Moreover, as already indicated, while the balancers 7 may be employed in combination with the main balancer, such main balancer 6 may also be employed within the scope of the invention without a balancing of individual compression springs 3 relative to each other.

However, the drawings, including FIGS. 2A, 2B, and 4, show on the right-hand side thereof first biasing means including first and second biasing devices 3 spaced along one of the elongate thermal recording heads 2, and, at the left-hand side from center, second biasing means including third and fourth biasing devices 3 spaced along another of the elongate thermal recording heads. According to the right-hand side of FIGS. 2A, 2B, and 4, a first balancer 7 is connected to the first and second biasing devices 3 opposite one of the elongate thermal recording heads 2, as seen from the recording medium support. According to the left-hand side of these figures, a second balancer 7 is connected to the third and fourth biasing devices 3 opposite another of the elongate thermal recording heads 2, as seen from the recording medium support 1. According to the preferred embodiment illustrated in these figures, a third balancer 6 is connected to these first and second balancers 7.

As seen in these figures, the third balancer 6 has a first fulcrum 61, the first balancer 7, shown on the right-hand side of these figures, has a second fulcrum 71 connected to the third balancer 6 at a distance from the third fulcrum 61, and the second balancer 7, shown in the left-hand side of these figures, has a third fulcrum 71 connected to the third balancer at a distance from the first and second fulcrums.

In the illustrated preferred embodiment presently under consideration, the first balancer 7 has a fulcrum 71 at a midpoint relative to the first and second biasing devices 3, the second balancer 7 also has a fulcrum 71 at a midpoint relative to the third and fourth biasing devices 3, and the third balancer 6 has a fulcrum 61 at a midpoint between the fulcrums 71 of the first and second balancers 7.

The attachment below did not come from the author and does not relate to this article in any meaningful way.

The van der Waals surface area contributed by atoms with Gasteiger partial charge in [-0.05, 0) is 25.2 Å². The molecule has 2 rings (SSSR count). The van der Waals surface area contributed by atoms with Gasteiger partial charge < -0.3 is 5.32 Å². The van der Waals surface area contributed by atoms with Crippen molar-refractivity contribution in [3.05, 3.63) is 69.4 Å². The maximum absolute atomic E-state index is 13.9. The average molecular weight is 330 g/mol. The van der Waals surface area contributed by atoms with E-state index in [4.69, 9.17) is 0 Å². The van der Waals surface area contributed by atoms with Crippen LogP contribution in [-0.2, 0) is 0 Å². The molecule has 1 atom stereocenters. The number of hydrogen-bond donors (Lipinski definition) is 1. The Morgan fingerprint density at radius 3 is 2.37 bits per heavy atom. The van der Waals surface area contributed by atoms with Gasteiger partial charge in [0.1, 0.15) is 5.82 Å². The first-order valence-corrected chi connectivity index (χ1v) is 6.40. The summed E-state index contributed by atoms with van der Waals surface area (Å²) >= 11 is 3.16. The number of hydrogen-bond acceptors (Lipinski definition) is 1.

Again, the first, second and third balancers may be seen as means for interdependently biasing the elongate thermal recording heads 2 with the first, second, third and fourth biasing devices 3 shown in the drawings. However, it should again be understood that the broad expression "balancer" is not intended to be limited to these balancing means and to their equivalents.

In either case, movements of the rotating recording medium support 1 at either of the recording heads 2 are readily transmitted via the first and second biasing means to the other of the recording heads. In practice, the subject invention thus provides a uniform pressure along the elongate recording head 2 on the recording medium 12 with the aid of the disclosed balancing features. The subject invention thus provides a truly unified transverse recording facility extending over two or more heads and thereby avoids a major drawback of prior-art multi-head apparatus in which the supposedly unified transverse recording facility was easily broken up into the independently biased recording head segments by practically unavoidable tolerances or variations in diameter, circumference and run of the rotary platen, which manifest themselves differently at different locations along that platen. The subject invention thus substantially improves the uniformity of the recording paper run and the quality of the thermal printing process.